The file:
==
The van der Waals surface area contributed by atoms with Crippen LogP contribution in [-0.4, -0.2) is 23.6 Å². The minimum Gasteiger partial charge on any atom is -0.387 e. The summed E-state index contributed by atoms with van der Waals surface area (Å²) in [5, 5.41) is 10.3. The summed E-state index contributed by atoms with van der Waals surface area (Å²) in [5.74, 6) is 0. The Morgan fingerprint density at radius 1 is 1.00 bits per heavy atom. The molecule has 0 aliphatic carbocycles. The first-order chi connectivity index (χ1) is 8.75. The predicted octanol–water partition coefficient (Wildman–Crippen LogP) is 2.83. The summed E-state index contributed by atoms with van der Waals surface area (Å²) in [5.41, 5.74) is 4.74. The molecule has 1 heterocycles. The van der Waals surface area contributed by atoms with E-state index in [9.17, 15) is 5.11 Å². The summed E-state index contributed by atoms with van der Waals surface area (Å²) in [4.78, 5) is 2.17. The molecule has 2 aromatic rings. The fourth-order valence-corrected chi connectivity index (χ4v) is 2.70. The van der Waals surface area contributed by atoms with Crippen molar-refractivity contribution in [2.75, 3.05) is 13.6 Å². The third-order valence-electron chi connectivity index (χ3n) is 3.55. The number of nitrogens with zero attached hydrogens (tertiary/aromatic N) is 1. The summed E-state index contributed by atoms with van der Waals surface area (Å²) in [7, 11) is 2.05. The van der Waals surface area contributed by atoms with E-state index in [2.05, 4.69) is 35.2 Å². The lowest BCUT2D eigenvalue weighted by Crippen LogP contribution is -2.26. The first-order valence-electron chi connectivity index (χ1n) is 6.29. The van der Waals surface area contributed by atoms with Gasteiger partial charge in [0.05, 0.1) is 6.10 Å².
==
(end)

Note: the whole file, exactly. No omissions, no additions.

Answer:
The van der Waals surface area contributed by atoms with Crippen LogP contribution in [-0.4, -0.2) is 23.6 Å². The minimum Gasteiger partial charge on any atom is -0.387 e. The summed E-state index contributed by atoms with van der Waals surface area (Å²) in [5, 5.41) is 10.3. The summed E-state index contributed by atoms with van der Waals surface area (Å²) in [5.74, 6) is 0. The Morgan fingerprint density at radius 1 is 1.00 bits per heavy atom. The molecule has 0 aliphatic carbocycles. The first-order chi connectivity index (χ1) is 8.75. The predicted octanol–water partition coefficient (Wildman–Crippen LogP) is 2.83. The summed E-state index contributed by atoms with van der Waals surface area (Å²) in [5.41, 5.74) is 4.74. The molecule has 1 heterocycles. The van der Waals surface area contributed by atoms with E-state index in [9.17, 15) is 5.11 Å². The summed E-state index contributed by atoms with van der Waals surface area (Å²) in [4.78, 5) is 2.17. The molecule has 2 aromatic rings. The fourth-order valence-corrected chi connectivity index (χ4v) is 2.70. The van der Waals surface area contributed by atoms with Crippen molar-refractivity contribution in [2.75, 3.05) is 13.6 Å². The third-order valence-electron chi connectivity index (χ3n) is 3.55. The number of nitrogens with zero attached hydrogens (tertiary/aromatic N) is 1. The summed E-state index contributed by atoms with van der Waals surface area (Å²) in [7, 11) is 2.05. The van der Waals surface area contributed by atoms with E-state index in [2.05, 4.69) is 35.2 Å². The lowest BCUT2D eigenvalue weighted by Crippen LogP contribution is -2.26. The first-order valence-electron chi connectivity index (χ1n) is 6.29. The van der Waals surface area contributed by atoms with Gasteiger partial charge in [0.05, 0.1) is 6.10 Å².